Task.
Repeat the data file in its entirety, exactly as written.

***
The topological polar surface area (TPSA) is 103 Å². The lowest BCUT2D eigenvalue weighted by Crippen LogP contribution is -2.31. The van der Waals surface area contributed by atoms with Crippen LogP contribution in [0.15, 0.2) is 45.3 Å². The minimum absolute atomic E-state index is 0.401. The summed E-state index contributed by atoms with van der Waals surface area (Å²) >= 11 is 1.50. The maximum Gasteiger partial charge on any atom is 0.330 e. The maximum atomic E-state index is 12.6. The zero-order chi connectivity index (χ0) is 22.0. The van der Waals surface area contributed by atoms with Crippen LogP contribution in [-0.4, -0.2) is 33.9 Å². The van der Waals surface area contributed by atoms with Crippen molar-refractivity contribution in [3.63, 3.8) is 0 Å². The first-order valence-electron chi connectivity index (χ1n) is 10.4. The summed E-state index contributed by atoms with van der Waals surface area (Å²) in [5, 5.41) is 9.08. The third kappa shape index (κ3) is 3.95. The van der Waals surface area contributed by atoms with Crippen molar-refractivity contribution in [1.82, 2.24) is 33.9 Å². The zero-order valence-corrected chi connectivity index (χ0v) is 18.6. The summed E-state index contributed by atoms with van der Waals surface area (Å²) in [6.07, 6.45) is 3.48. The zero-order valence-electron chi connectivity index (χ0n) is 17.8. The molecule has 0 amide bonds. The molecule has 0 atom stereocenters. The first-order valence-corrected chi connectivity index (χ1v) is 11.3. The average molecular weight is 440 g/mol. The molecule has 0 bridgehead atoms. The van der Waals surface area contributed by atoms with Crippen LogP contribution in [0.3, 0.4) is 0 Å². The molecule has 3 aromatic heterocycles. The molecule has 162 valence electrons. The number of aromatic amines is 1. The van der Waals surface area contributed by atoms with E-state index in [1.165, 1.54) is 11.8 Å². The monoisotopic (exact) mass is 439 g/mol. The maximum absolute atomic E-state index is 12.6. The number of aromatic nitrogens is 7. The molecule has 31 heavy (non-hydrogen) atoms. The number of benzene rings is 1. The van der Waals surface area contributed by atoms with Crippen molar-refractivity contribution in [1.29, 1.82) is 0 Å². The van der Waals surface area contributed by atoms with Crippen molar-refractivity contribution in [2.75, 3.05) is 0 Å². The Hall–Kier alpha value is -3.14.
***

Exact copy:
The topological polar surface area (TPSA) is 103 Å². The lowest BCUT2D eigenvalue weighted by Crippen LogP contribution is -2.31. The van der Waals surface area contributed by atoms with Crippen LogP contribution in [0.15, 0.2) is 45.3 Å². The minimum absolute atomic E-state index is 0.401. The summed E-state index contributed by atoms with van der Waals surface area (Å²) >= 11 is 1.50. The maximum Gasteiger partial charge on any atom is 0.330 e. The maximum atomic E-state index is 12.6. The zero-order chi connectivity index (χ0) is 22.0. The van der Waals surface area contributed by atoms with Crippen LogP contribution in [-0.4, -0.2) is 33.9 Å². The van der Waals surface area contributed by atoms with Crippen molar-refractivity contribution in [3.63, 3.8) is 0 Å². The first-order valence-electron chi connectivity index (χ1n) is 10.4. The summed E-state index contributed by atoms with van der Waals surface area (Å²) in [5, 5.41) is 9.08. The third kappa shape index (κ3) is 3.95. The van der Waals surface area contributed by atoms with Crippen molar-refractivity contribution in [1.82, 2.24) is 33.9 Å². The zero-order valence-corrected chi connectivity index (χ0v) is 18.6. The summed E-state index contributed by atoms with van der Waals surface area (Å²) in [6.07, 6.45) is 3.48. The zero-order valence-electron chi connectivity index (χ0n) is 17.8. The molecule has 0 amide bonds. The molecule has 0 atom stereocenters. The first-order valence-corrected chi connectivity index (χ1v) is 11.3. The average molecular weight is 440 g/mol. The molecule has 0 bridgehead atoms. The van der Waals surface area contributed by atoms with Crippen LogP contribution in [0.3, 0.4) is 0 Å². The molecule has 3 aromatic heterocycles. The molecule has 162 valence electrons. The number of aromatic amines is 1. The van der Waals surface area contributed by atoms with E-state index in [1.165, 1.54) is 11.8 Å². The monoisotopic (exact) mass is 439 g/mol. The maximum absolute atomic E-state index is 12.6. The number of aromatic nitrogens is 7. The molecule has 31 heavy (non-hydrogen) atoms. The number of benzene rings is 1. The van der Waals surface area contributed by atoms with Crippen molar-refractivity contribution in [1.29, 1.82) is 0 Å². The van der Waals surface area contributed by atoms with Crippen molar-refractivity contribution in [2.75, 3.05) is 0 Å². The Hall–Kier alpha value is -3.14.